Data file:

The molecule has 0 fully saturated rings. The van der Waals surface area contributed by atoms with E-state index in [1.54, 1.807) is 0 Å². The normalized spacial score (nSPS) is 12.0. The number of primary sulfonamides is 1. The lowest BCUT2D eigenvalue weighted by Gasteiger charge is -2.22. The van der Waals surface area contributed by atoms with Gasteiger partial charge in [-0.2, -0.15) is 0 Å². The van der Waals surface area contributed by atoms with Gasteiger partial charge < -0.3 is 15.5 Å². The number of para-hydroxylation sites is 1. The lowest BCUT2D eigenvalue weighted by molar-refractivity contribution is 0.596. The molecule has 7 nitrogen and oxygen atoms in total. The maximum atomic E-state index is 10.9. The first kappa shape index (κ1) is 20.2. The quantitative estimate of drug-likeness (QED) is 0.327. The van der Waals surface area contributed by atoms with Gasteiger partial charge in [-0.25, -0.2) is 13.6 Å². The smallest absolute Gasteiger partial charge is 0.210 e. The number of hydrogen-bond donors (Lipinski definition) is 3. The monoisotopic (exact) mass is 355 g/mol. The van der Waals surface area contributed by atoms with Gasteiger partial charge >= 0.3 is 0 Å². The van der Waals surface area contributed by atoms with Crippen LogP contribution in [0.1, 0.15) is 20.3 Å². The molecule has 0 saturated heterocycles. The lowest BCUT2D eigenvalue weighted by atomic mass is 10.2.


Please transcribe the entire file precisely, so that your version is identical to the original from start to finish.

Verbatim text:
The molecule has 0 fully saturated rings. The van der Waals surface area contributed by atoms with E-state index in [1.54, 1.807) is 0 Å². The normalized spacial score (nSPS) is 12.0. The number of primary sulfonamides is 1. The lowest BCUT2D eigenvalue weighted by Gasteiger charge is -2.22. The van der Waals surface area contributed by atoms with Gasteiger partial charge in [-0.2, -0.15) is 0 Å². The van der Waals surface area contributed by atoms with Gasteiger partial charge < -0.3 is 15.5 Å². The number of para-hydroxylation sites is 1. The lowest BCUT2D eigenvalue weighted by molar-refractivity contribution is 0.596. The molecule has 7 nitrogen and oxygen atoms in total. The maximum atomic E-state index is 10.9. The first kappa shape index (κ1) is 20.2. The quantitative estimate of drug-likeness (QED) is 0.327. The van der Waals surface area contributed by atoms with Gasteiger partial charge in [-0.25, -0.2) is 13.6 Å². The smallest absolute Gasteiger partial charge is 0.210 e. The number of hydrogen-bond donors (Lipinski definition) is 3. The monoisotopic (exact) mass is 355 g/mol. The van der Waals surface area contributed by atoms with Gasteiger partial charge >= 0.3 is 0 Å². The van der Waals surface area contributed by atoms with Crippen LogP contribution in [0.1, 0.15) is 20.3 Å². The molecule has 0 saturated heterocycles. The lowest BCUT2D eigenvalue weighted by atomic mass is 10.2.